In Excel, you might have a long list of orders with a grand total at the end. If you filter the Region column, so the list only shows one region’s sales, you’d like the total to include only those items.
If you used the SUM function in the grand total cell, the result won’t change if a filter is applied. This list is filtered to show orders from the West Region. At a glance, you can see that the Grand Total is much higher than the records listed. There are only 3 orders visible, but the order count is calculated as 49.
Instead of SUM or COUNT, you can use the SUBTOTAL function, and only the filtered rows will be included in the grand total.
Create a SUBTOTAL formula
A quick way to create a SUBTOTAL formula is to:
- Apply a filter to the list. In this example, the Region column is filtered for “West”.
- Select the cell where you want the grand total.
- On Excel’s Standard toolbar, click the AutoSum button, or on the keyboard, press the Alt key and tap the equal sign key (Alt + =).
Reading a SUBTOTAL formula
Within the brackets for the SUBTOTAL function there are two arguments, separated by a comma (or a semi-colon, depending on your regional settings).
The first argument is a number that tells Excel which summary function to use in the subtotal. Most of the time you’ll use a 9, which is the SUM function.
The second argument is the range of numbers that should be subtotaled. In this example, cells H2:H50 are the cells that we want to sum.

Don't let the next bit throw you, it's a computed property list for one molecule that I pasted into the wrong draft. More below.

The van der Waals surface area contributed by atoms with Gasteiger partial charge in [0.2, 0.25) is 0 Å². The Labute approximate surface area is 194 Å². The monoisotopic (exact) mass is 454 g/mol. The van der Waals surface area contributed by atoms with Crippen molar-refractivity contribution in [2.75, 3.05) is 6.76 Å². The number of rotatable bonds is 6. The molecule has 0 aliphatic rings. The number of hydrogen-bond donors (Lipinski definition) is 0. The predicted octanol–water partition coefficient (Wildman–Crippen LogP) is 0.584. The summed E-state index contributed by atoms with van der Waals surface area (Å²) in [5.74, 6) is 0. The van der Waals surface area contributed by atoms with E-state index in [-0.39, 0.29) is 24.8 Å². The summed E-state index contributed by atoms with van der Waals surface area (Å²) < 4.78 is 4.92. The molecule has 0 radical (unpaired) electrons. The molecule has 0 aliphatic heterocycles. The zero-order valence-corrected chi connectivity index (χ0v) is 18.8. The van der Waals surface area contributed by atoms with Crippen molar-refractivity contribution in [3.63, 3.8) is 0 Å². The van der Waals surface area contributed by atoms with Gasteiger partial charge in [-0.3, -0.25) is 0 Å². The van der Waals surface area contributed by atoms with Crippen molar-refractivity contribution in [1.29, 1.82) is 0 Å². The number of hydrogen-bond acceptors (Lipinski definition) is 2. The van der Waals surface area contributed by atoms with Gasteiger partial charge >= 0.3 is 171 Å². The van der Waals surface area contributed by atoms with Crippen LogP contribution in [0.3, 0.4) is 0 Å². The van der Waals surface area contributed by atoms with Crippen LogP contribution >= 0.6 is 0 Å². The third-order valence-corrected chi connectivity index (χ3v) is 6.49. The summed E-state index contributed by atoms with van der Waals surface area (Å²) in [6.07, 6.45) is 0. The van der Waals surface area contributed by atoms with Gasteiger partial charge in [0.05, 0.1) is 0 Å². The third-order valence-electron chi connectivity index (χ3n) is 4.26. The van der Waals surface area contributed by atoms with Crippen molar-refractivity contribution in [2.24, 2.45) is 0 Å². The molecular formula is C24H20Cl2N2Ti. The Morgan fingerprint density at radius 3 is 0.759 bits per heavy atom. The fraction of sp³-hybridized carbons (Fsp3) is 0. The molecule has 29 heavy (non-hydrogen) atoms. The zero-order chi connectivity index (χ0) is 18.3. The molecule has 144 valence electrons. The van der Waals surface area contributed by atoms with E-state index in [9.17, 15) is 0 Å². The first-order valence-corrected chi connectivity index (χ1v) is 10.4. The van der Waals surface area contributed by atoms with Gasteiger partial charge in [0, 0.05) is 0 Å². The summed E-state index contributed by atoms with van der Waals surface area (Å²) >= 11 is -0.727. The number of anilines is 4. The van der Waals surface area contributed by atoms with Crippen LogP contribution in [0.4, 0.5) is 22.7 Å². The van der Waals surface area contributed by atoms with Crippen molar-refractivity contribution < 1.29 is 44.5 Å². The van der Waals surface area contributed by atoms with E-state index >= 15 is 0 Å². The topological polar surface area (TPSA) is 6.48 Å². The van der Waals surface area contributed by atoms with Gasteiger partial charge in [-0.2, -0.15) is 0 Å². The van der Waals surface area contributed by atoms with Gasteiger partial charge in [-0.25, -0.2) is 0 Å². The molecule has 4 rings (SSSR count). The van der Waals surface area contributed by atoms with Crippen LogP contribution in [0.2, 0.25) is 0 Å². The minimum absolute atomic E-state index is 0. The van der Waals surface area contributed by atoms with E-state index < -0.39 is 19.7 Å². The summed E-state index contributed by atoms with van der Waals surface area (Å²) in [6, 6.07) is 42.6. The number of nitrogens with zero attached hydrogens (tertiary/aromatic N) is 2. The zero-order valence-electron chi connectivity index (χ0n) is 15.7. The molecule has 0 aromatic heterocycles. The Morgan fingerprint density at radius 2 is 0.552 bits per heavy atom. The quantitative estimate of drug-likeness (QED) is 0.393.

Changing a SUBTOTAL formula
In some cases, you might want a different function in the SUBTOTAL function. For example, it wouldn’t make sense to sum the Unit Cost column, but it might be useful to know the average unit cost.
Unfortunately, when the list is filtered, only the SUM function on the AutoSum button inserts a SUBTOTAL function. If you click Average, you’ll get an AVERAGE formula. (Note: This is improved in Excel 2007, and the other functions on the AutoSum button also insert a SUBTOTAL function.)
So, click Sum to create a SUBTOTAL function, then change the function number from 9 to 1, which will calculate an AVERAGE. Or, change the function number to 2, and you’ll calculate a COUNT of the numbers in a range.
There are 11 functions that you can use as the first argument in the SUBTOTAL function. The list is alphabetical, so that might help you remember some of the numbers, without going to Excel’s Help every time.
Ignore Manually Hidden Rows
In Excel 2003, and later versions, you can also use the numbers (101, 102…), as shown in the second column of the table below.
With these numbers, any rows that are hidden with the Hide command (Format►Row►Hide) WON”T be included in the subtotal.
If you use the numbers from the first column (1, 2…), any rows that are hidden with the Hide command WILL be included in the subtotal.
Note: Rows that you format to zero height WON’T be included in either type of subtotal.